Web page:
The model has incomplete penetrance. At two months of age, about 15 percent of DJ-1-C57-null mice show the phenotype. Penetrance peaks around 12 months, when some 35 to 40 percent of DJ-1-C57 knockouts are affected. Furthermore, the degeneration worsened as the mice aged. By 15 months of age, DJ-1-C57 mice were losing neurons in a bilateral fashion—not only in the substantia nigra, but also in another brain area, the locus ceruleus. They also developed mild motor defects.

This is not the first model to show considerable loss of dopaminergic neurons. Exposing mice to chemical toxins can induce their degeneration. However, treatments based on preclinical studies in these models have fared poorly in clinical trials (see Parkinson Study Group PRECEPT Investigators, 2007; Waldmeier et al., 2006; Snow et al., 2010), leading some to question the relevance of acute toxin models to human PD.

The present report describes “a natural model,” Park said. “We don’t artificially induce [the phenotype]. It’s what happens in the mice as they live their life in the cage.” At least one other model seems to recapitulate the characteristic nigral cell death through genetic manipulation alone (see ARF related news story on Kittappa et al., 2007).

Besides the incomplete penetrance of the neurodegeneration phenotype, some say the biggest concern with the current DJ-1-C57 mice is their lack of α-synuclein pathology. Because this is a defining feature of sporadic PD, but not of the rare inherited, recessive forms, “some people question whether the [recessive] cases should even be called PD. They might be a form of parkinsonism that has dopaminergic neuron loss but lacks pathological features,” said Marie-Francoise Chesselet of the University of California, Los Angeles. Hence, the DJ-1-C57 model may not be useful for preclinical testing of PD drugs, but rather “could lead to advances by identifying modifiers of pathology,” Chesselet said. As a first step toward finding such modifiers, the authors did whole-exome sequencing to identify genetic polymorphisms that segregate with the neurodegenerative phenotype. “How these factors regulate dopaminergic loss in DJ-1-deficient mice will require further analysis,” the authors wrote.—Esther Landhuis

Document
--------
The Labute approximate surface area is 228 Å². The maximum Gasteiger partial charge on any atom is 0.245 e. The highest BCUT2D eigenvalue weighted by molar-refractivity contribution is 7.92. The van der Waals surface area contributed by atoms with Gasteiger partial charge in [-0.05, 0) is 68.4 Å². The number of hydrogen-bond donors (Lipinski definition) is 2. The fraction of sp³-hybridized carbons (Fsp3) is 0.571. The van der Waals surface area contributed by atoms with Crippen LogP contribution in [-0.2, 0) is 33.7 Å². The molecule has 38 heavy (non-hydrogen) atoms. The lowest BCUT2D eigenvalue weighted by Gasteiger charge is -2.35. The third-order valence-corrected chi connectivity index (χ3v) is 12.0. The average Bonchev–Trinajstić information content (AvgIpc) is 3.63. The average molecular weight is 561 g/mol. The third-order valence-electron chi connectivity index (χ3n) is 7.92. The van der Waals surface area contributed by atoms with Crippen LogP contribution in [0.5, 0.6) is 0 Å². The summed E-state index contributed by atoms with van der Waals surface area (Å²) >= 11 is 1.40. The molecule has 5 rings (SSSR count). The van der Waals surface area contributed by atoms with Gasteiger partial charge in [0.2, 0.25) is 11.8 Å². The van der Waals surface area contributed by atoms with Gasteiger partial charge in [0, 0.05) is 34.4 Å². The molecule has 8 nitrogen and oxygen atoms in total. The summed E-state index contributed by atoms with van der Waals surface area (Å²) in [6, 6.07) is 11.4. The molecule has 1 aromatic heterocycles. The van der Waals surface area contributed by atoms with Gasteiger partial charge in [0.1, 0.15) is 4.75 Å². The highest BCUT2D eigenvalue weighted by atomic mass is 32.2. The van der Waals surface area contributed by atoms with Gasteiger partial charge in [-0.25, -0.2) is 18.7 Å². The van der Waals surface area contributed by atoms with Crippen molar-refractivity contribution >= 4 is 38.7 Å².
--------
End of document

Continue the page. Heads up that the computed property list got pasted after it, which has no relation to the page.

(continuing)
Comments